by Norman Solomon
that Italy's voters have given the job of prime minister to
media magnate Silvio Berlusconi, others may wish to follow his example on
this side of the Atlantic. Later in the decade, we could see something like
MODERATOR: "Welcome to a nationally televised debate between the leading contenders for the presidency of the United States. We begin tonight with brief statements from each candidate."
RUPERT MURDOCH: "First, I'd like to thank six courageous Supreme Court justices -- Rehnquist, Scalia, Thomas, Hatch, Starr and Sheindlin. Their decision tells my critics, 'You're full of baloney!' Being a naturalized U.S. citizen shouldn't stop me from becoming president. My dedication to the free market transcends any narrow constitutional fixations. A few years ago, my Fox TV network pioneered the terrific populist program 'Who Wants to Marry a Millionaire?' Now, I ask the American people, 'Who wants to elect this billionaire?'"
BARRY DILLER: "I may not be quite as rich as Mr. Murdoch, but I created the entire industry of home shopping channels. Thus, I am best qualified to enact across-the-board reform measures for 'e-government.' When you see a candidate you like on television, if you have enough cash or credit, you should be able to call in and make a purchase on the spot."
STEVE CASE: "As the man who built America Online, I know what's truly possible in this multimedia era. And I propose to digitize -- with great efficiencies and savings -- the most essential government functions, such as locking some people up. As president, my message to criminals would be simple and direct: 'You've got jail!'"
STEVE FORBES: "I'm not impressed. Mr. Case may be running AOL Time Warner, but he's hardly a worthy successor to Henry Luce. The real message from the liberal media to the criminal element is, 'You've got bail!' And I'm also not impressed by the tiny tax-cut proposals of my opponents. Out here in the real world, where I own Forbes magazine, our futures are measured by profit margins. Let's cut to the chase: The only tax bill worthy of America is zero."
MODERATOR: "Thank you, Mr. Forbes."
FORBES: "And another thing. As CEO of the USA, I won't be content until we've demolished every last remnant of socialism in this country, from public works and public libraries to public schools and public squares. I say, let freedom ring. If people want to read a book or sit on a park bench, they can damn well pay for it first."
SUMNER REDSTONE: "Let's not be reactionary, Steve. Ever heard of public-private partnerships? Some technologies need help from the taxpayer until they become sufficiently mature for optimum use in the media marketplace. For instance, my record of running Viacom proves that I know how to make the most out of the latest digital advances. How else do you suppose one of our subsidiaries, Paramount, made a $70 million profit from the feature movie 'Beavis and Butt-Head Do America'?"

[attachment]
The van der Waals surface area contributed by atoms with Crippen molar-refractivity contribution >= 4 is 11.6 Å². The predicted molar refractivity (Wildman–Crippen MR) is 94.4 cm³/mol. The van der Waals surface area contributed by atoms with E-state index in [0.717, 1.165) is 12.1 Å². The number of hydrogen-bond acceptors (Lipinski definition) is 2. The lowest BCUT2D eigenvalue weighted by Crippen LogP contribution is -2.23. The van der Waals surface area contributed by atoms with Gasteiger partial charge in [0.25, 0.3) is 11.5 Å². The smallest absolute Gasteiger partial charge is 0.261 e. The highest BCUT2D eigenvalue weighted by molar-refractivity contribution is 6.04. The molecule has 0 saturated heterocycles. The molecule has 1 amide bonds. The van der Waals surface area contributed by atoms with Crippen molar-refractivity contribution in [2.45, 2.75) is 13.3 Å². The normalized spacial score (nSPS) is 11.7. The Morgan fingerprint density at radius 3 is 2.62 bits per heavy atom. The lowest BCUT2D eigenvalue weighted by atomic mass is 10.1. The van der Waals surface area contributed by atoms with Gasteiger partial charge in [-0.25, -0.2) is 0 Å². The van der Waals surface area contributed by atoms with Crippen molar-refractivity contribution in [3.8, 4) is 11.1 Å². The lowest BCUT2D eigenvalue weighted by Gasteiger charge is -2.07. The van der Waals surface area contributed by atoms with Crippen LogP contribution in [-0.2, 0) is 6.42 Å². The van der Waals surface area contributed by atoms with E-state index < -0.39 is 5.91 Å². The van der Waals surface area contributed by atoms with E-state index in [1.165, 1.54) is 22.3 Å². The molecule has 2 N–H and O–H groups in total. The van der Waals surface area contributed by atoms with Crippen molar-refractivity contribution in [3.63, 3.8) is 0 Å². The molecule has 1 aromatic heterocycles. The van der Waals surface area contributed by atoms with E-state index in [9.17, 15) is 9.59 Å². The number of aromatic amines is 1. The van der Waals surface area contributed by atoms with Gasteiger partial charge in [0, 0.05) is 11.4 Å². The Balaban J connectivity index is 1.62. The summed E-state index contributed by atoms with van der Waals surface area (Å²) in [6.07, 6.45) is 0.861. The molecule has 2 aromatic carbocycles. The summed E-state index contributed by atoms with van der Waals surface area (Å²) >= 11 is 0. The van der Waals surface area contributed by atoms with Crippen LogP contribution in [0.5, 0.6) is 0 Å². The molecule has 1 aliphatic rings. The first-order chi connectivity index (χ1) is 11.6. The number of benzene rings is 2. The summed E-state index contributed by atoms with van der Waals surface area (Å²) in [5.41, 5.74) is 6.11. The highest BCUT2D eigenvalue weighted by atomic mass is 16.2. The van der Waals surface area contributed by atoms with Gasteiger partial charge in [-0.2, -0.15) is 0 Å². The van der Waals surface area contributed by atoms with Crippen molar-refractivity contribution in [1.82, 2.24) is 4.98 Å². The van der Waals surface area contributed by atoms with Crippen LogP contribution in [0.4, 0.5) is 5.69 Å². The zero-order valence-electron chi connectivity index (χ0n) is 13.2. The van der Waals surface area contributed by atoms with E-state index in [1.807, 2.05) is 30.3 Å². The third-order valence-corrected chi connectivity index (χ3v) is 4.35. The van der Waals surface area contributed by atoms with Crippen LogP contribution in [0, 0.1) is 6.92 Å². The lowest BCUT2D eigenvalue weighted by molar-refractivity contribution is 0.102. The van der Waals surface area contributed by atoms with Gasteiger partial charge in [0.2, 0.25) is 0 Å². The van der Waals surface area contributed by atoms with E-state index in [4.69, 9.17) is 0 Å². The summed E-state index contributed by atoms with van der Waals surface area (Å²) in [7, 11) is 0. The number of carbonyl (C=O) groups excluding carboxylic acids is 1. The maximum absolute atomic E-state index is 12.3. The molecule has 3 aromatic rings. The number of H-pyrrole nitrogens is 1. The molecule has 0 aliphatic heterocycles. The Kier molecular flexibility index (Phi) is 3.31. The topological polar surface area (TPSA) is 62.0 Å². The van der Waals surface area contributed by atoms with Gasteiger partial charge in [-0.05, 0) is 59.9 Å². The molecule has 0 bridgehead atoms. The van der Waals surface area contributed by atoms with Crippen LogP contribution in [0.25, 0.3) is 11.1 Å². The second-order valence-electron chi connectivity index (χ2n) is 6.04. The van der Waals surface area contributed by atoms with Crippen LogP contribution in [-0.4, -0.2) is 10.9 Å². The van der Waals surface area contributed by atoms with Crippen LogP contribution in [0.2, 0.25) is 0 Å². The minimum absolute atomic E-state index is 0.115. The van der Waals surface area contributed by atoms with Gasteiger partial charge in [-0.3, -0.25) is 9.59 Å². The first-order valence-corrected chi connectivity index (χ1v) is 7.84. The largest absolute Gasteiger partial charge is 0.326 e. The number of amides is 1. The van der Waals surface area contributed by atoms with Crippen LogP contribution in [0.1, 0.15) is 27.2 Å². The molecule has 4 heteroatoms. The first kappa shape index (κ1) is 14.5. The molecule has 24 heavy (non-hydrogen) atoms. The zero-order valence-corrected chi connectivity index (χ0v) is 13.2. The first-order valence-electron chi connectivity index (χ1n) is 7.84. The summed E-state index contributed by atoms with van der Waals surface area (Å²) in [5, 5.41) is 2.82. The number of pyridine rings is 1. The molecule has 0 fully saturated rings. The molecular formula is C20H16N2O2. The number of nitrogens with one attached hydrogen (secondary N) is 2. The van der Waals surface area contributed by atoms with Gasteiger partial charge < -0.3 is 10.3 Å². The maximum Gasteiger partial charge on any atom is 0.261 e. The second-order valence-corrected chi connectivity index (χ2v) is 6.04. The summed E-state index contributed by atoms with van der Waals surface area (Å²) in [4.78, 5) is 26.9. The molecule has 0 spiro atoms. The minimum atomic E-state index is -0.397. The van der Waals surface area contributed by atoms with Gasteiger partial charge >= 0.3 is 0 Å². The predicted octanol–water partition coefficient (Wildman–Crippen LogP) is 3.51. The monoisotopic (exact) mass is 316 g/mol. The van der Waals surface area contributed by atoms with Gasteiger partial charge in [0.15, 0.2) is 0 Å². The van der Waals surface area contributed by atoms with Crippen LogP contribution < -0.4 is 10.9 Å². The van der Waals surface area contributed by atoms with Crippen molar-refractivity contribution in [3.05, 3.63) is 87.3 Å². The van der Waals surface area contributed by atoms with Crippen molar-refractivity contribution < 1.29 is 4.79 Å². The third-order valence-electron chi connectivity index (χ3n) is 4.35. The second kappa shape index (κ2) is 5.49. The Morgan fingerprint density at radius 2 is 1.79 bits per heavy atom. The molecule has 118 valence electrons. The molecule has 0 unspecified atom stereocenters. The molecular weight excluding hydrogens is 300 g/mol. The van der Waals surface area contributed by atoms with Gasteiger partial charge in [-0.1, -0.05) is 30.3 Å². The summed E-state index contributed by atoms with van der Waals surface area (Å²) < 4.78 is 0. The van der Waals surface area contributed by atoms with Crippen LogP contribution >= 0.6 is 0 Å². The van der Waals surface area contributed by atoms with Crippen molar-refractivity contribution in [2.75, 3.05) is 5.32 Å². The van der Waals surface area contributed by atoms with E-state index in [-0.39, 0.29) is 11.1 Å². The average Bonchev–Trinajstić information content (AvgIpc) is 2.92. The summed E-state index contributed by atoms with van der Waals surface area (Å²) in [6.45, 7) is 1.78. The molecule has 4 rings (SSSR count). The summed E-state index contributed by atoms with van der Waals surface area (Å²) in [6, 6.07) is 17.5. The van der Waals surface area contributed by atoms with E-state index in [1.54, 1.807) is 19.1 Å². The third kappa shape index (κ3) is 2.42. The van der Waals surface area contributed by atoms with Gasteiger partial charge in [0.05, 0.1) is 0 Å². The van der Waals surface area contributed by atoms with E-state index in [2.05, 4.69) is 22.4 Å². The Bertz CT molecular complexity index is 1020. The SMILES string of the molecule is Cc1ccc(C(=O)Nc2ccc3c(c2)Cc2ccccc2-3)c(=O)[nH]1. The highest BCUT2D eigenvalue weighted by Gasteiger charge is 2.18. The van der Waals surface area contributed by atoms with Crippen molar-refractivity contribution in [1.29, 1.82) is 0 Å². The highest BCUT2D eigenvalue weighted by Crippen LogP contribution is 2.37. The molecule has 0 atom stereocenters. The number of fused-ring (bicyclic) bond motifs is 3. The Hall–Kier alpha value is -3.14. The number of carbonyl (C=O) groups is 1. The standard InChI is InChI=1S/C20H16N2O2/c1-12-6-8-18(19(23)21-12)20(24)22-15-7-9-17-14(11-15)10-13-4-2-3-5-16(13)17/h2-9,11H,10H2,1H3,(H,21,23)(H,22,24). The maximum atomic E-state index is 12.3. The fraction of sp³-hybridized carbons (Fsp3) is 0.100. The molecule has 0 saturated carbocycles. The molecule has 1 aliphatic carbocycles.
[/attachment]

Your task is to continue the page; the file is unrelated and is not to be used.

MODERATOR: "Thank you. As I'm sure each candidate can appreciate, airtime doesn't grow on trees -- so, we only have a couple of minutes left. The networks were promised that we'd keep this short."
MURDOCH: "The motto of my campaign is, 'I'll report, you'll decide.' I understand the need for clear communication with customers, and I would give the same solicitous treatment to all citizens. Whether it's News Corp. or America Corp., I'm at your service."
DILLER: "My resume already includes being in charge of USA Networks Inc., and I've generated big profits for investors. Allow me to do the same for taxpayers. I got millions of people to keep watching productions like 'The Jerry Springer Show.' Surely I can do a superb job of selling America to America."
REDSTONE: "Well, at Viacom, one of our divisions just happens to be the biggest advertising company on the planet. No one knows how to sell better than I do. And I'm ready to serve the greatest client ever -- Uncle Sam."
FORBES: "I defer to no one in patriotic reverence for the entrepreneurial spirit that enabled me to inherit so much from my father. I can convey to this nation that the future is wealth."
CASE: "Right now, too many of our fellow citizens don't have a ISP dot to click on. Yet we've realized that the future is in cyberspace. Let me take all of us there. Support the vision of America Anywhere. It's easy and it's fun. No wonder America is number one!"
May 21, 2001 (http://www.monitor.net/monitor) All Rights Reserved. Contact firstname.lastname@example.org for permission to use in any format.
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